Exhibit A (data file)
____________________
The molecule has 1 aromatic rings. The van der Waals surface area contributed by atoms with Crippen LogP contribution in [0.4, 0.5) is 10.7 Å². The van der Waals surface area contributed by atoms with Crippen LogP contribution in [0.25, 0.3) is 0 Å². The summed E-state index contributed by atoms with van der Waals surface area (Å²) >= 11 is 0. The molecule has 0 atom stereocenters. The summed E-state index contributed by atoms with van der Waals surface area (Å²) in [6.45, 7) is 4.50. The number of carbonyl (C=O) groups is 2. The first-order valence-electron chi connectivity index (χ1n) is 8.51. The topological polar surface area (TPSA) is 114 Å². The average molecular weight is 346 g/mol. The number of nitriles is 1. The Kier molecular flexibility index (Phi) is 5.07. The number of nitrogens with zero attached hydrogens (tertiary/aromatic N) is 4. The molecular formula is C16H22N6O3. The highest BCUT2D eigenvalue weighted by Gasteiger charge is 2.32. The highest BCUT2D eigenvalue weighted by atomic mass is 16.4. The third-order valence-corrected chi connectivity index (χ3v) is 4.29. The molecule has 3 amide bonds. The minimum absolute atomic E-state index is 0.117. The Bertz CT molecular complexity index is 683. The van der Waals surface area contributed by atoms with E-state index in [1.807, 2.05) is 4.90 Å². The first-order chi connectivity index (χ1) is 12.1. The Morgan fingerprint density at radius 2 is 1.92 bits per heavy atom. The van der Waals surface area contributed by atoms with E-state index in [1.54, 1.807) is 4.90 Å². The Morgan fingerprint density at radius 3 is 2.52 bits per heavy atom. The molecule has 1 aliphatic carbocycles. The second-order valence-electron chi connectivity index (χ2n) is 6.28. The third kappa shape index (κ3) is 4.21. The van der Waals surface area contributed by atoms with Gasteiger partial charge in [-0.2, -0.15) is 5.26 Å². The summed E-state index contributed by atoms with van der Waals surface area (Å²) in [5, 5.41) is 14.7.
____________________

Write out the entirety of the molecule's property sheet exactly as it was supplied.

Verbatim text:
The molecule has 1 aromatic rings. The van der Waals surface area contributed by atoms with Crippen LogP contribution in [0.4, 0.5) is 10.7 Å². The van der Waals surface area contributed by atoms with Crippen LogP contribution in [0.25, 0.3) is 0 Å². The summed E-state index contributed by atoms with van der Waals surface area (Å²) >= 11 is 0. The molecule has 0 atom stereocenters. The summed E-state index contributed by atoms with van der Waals surface area (Å²) in [6.45, 7) is 4.50. The number of carbonyl (C=O) groups is 2. The first-order valence-electron chi connectivity index (χ1n) is 8.51. The topological polar surface area (TPSA) is 114 Å². The average molecular weight is 346 g/mol. The number of nitriles is 1. The Kier molecular flexibility index (Phi) is 5.07. The number of nitrogens with zero attached hydrogens (tertiary/aromatic N) is 4. The molecular formula is C16H22N6O3. The highest BCUT2D eigenvalue weighted by Gasteiger charge is 2.32. The highest BCUT2D eigenvalue weighted by atomic mass is 16.4. The third-order valence-corrected chi connectivity index (χ3v) is 4.29. The molecule has 3 amide bonds. The minimum absolute atomic E-state index is 0.117. The Bertz CT molecular complexity index is 683. The van der Waals surface area contributed by atoms with E-state index in [1.807, 2.05) is 4.90 Å². The first-order chi connectivity index (χ1) is 12.1. The Morgan fingerprint density at radius 2 is 1.92 bits per heavy atom. The van der Waals surface area contributed by atoms with E-state index in [1.54, 1.807) is 4.90 Å². The Morgan fingerprint density at radius 3 is 2.52 bits per heavy atom. The molecule has 1 aliphatic carbocycles. The second-order valence-electron chi connectivity index (χ2n) is 6.28. The third kappa shape index (κ3) is 4.21. The van der Waals surface area contributed by atoms with Gasteiger partial charge in [-0.2, -0.15) is 5.26 Å². The summed E-state index contributed by atoms with van der Waals surface area (Å²) in [5, 5.41) is 14.7.